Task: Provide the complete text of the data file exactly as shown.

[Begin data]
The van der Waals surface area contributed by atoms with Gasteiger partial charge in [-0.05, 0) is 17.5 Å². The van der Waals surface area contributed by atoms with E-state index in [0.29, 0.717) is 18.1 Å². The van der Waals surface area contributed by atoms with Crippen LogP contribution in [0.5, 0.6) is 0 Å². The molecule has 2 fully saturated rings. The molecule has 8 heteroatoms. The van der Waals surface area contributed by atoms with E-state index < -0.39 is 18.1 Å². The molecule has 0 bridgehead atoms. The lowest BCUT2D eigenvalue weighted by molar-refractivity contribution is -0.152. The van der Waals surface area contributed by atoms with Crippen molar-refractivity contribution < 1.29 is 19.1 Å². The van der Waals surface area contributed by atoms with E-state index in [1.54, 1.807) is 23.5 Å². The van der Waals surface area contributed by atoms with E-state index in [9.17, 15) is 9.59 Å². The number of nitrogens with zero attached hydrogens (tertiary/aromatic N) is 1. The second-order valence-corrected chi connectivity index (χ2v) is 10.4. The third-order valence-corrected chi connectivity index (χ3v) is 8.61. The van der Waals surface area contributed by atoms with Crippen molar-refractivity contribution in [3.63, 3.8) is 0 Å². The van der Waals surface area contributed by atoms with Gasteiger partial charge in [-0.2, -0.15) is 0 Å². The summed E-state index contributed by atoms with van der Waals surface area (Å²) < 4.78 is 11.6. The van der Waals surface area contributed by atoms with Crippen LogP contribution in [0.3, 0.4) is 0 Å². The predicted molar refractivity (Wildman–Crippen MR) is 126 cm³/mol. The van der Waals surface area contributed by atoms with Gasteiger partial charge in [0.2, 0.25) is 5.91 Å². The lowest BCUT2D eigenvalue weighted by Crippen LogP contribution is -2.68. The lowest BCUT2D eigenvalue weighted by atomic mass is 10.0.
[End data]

The van der Waals surface area contributed by atoms with Gasteiger partial charge in [-0.05, 0) is 17.5 Å². The van der Waals surface area contributed by atoms with E-state index in [0.29, 0.717) is 18.1 Å². The van der Waals surface area contributed by atoms with Crippen LogP contribution in [0.5, 0.6) is 0 Å². The molecule has 2 fully saturated rings. The molecule has 8 heteroatoms. The van der Waals surface area contributed by atoms with E-state index < -0.39 is 18.1 Å². The molecule has 0 bridgehead atoms. The lowest BCUT2D eigenvalue weighted by molar-refractivity contribution is -0.152. The van der Waals surface area contributed by atoms with Crippen molar-refractivity contribution < 1.29 is 19.1 Å². The van der Waals surface area contributed by atoms with E-state index in [1.54, 1.807) is 23.5 Å². The van der Waals surface area contributed by atoms with E-state index in [9.17, 15) is 9.59 Å². The number of nitrogens with zero attached hydrogens (tertiary/aromatic N) is 1. The second-order valence-corrected chi connectivity index (χ2v) is 10.4. The third-order valence-corrected chi connectivity index (χ3v) is 8.61. The van der Waals surface area contributed by atoms with Crippen molar-refractivity contribution in [3.63, 3.8) is 0 Å². The van der Waals surface area contributed by atoms with Gasteiger partial charge in [-0.2, -0.15) is 0 Å². The summed E-state index contributed by atoms with van der Waals surface area (Å²) < 4.78 is 11.6. The van der Waals surface area contributed by atoms with Crippen LogP contribution in [0.3, 0.4) is 0 Å². The predicted molar refractivity (Wildman–Crippen MR) is 126 cm³/mol. The van der Waals surface area contributed by atoms with Gasteiger partial charge in [0.2, 0.25) is 5.91 Å². The lowest BCUT2D eigenvalue weighted by Crippen LogP contribution is -2.68. The lowest BCUT2D eigenvalue weighted by atomic mass is 10.0.